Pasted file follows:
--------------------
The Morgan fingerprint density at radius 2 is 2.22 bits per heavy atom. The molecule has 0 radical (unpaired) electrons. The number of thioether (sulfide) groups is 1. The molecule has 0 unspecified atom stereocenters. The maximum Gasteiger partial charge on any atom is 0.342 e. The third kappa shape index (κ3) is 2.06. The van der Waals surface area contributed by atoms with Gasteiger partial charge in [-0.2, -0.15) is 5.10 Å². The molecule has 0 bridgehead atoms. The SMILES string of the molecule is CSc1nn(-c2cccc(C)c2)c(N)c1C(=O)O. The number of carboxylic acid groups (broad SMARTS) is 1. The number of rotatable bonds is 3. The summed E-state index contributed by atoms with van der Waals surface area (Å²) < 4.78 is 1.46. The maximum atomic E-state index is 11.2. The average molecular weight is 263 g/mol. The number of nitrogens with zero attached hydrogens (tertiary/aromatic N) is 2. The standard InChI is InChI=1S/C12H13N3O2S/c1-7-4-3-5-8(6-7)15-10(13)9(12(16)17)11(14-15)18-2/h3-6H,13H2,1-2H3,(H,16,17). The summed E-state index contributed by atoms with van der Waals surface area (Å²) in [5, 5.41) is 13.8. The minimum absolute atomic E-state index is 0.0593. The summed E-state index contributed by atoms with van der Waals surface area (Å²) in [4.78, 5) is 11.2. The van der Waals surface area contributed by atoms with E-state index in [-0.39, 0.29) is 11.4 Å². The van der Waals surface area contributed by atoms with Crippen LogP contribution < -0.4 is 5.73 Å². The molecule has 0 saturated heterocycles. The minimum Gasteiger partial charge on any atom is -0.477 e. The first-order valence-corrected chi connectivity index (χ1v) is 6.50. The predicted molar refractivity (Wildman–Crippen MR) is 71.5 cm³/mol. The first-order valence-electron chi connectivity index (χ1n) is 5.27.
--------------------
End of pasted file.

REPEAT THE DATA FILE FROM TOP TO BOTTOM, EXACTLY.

The Morgan fingerprint density at radius 2 is 2.22 bits per heavy atom. The molecule has 0 radical (unpaired) electrons. The number of thioether (sulfide) groups is 1. The molecule has 0 unspecified atom stereocenters. The maximum Gasteiger partial charge on any atom is 0.342 e. The third kappa shape index (κ3) is 2.06. The van der Waals surface area contributed by atoms with Gasteiger partial charge in [-0.2, -0.15) is 5.10 Å². The molecule has 0 bridgehead atoms. The SMILES string of the molecule is CSc1nn(-c2cccc(C)c2)c(N)c1C(=O)O. The number of carboxylic acid groups (broad SMARTS) is 1. The number of rotatable bonds is 3. The summed E-state index contributed by atoms with van der Waals surface area (Å²) < 4.78 is 1.46. The maximum atomic E-state index is 11.2. The average molecular weight is 263 g/mol. The number of nitrogens with zero attached hydrogens (tertiary/aromatic N) is 2. The standard InChI is InChI=1S/C12H13N3O2S/c1-7-4-3-5-8(6-7)15-10(13)9(12(16)17)11(14-15)18-2/h3-6H,13H2,1-2H3,(H,16,17). The summed E-state index contributed by atoms with van der Waals surface area (Å²) in [5, 5.41) is 13.8. The minimum absolute atomic E-state index is 0.0593. The summed E-state index contributed by atoms with van der Waals surface area (Å²) in [4.78, 5) is 11.2. The van der Waals surface area contributed by atoms with E-state index in [-0.39, 0.29) is 11.4 Å². The van der Waals surface area contributed by atoms with Crippen LogP contribution < -0.4 is 5.73 Å². The molecule has 0 saturated heterocycles. The minimum Gasteiger partial charge on any atom is -0.477 e. The first-order valence-corrected chi connectivity index (χ1v) is 6.50. The predicted molar refractivity (Wildman–Crippen MR) is 71.5 cm³/mol. The first-order valence-electron chi connectivity index (χ1n) is 5.27.